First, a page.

The Moroccan government has started prosecutions. But not on its police forces who coordinated with Spanish police to exert brutal force that contributed to the loss of 23 lives but on 65 of the 2,000 migrants who attempted to cross into the Spanish north African enclave of Melilla.
The Morocco-Spain border incident took place last Friday when African migrants were reportedly beaten with batons, kicked, shoved, and attacked with stones by Moroccan officials according to Office of the UN High Commissioner for Refugees spokesperson Ravina Shamdasani, in their attempt to scale the barbed-wire fence that separates Morocco from Melilla.
“We call on them [Moroccan and Spanish authorities] to take to all necessary steps alongside the European Union, the African Union, and other relevant international and regional actors – to ensure human rights-based border governance measures are in place,” Shamdasani told UN News.
While the official death toll stands at 23, the Moroccan Association of Human Rights (AMDH) organization said 29 migrants have died from the incident. One NGO said the number was 37. AMDH said bodies were left on the ground for hours and that Moroccan forces buried people without identifying them.
In the wake of the incident, the African Union Commission chairperson Moussa Faki Mahamat issued a statement demanding an immediate investigation
On June 28, the United Nations Committee for Migrant Workers (CMW) urged both the Moroccan and the Spanish governments “to conduct prompt, thorough, independent, impartial and transparent investigations into the deaths and to determine the corresponding responsibilities.”
It appears that the Moroccan authorities—despite mounting pressure from the international community—have chosen to apportion more blame to fleeing migrants than to forces that used excessive force and brutality. This is in a bid to discourage others from trying to emigrate to Europe.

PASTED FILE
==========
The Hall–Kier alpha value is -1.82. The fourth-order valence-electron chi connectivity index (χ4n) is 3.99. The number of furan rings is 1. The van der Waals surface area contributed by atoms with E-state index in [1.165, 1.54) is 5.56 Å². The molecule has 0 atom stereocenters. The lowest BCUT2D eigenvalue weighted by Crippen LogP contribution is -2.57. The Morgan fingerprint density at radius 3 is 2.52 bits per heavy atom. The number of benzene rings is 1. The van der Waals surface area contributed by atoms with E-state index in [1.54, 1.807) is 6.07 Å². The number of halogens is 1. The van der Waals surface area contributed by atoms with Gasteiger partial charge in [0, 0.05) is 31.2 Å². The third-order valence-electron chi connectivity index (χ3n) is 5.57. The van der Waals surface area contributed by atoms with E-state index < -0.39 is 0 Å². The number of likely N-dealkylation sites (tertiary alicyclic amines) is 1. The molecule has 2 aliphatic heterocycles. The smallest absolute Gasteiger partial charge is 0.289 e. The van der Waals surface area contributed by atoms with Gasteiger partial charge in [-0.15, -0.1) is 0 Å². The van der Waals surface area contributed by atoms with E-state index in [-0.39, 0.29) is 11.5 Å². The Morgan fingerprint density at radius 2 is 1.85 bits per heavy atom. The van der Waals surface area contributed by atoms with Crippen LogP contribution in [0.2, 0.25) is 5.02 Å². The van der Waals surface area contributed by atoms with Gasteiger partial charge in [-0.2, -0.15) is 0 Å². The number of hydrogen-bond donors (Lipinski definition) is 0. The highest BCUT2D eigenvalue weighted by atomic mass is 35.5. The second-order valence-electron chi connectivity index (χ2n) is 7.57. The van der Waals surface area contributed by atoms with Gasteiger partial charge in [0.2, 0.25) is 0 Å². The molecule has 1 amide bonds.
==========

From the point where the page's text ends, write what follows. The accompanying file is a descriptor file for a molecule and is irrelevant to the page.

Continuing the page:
A judicial source told Reuters that most of those being prosecuted are from Sudan and they face charges that range from attacking security forces, facilitating illegal border crossings, and igniting fires.
Though Spanish chief prosecutor on June 28 vowed to investigate the matter, prime minister Pedro Sanchez’s government is also not keen on taking action against police perpetrators of the violence and has only applauded Spanish and Moroccan collaboration on the border, saying the mass migration attempt was “well resolved.”
“We must remember that many of these migrants attacked Spain’s borders with axes and hooks,” Sanchez told AP during an interview on June 26.
“We are talking about an attempt to assault the fence that was evidently carried out in an aggressive way and therefore what Spain’s state security forces and Moroccan guards did was defend Spain’s borders.”
Sanchez blamed the tragedy on international human trafficking rings who he said have been profiting from “the suffering of human beings who only want to seek a better life.”
In June 2021, 6,000 migrants surged across the Morocco border into Spain’s Ceuta enclave without any resistance from Moroccan border guards, widely seen as a punitive measure for Spain after it allowed Western Sahara’s leader Brahim Ghali to be treated for covid-19 in a Spanish hospital two months earlier.
Another 2,500 migrants and refugees from Africa tried to cross the nine-meter high iron border fence separating the Spanish enclave of Melilla from Morocco, with about 500 managing to do so on Mar. 2 this year.
But after the two countries mended relations the same month, migrants who attempted to cross the border last Friday were met with brutal force by both Moroccan and Spanish security forces. Only around 100 migrants managed to cross the border. Morocco and Spain have denied using excessive force.
A report released this month indicates that over half of Africa’s youth population are looking for ways to emigrate to Europe and the US, citing economic strife in home countries and search for new opportunities in developed economies as key reasons.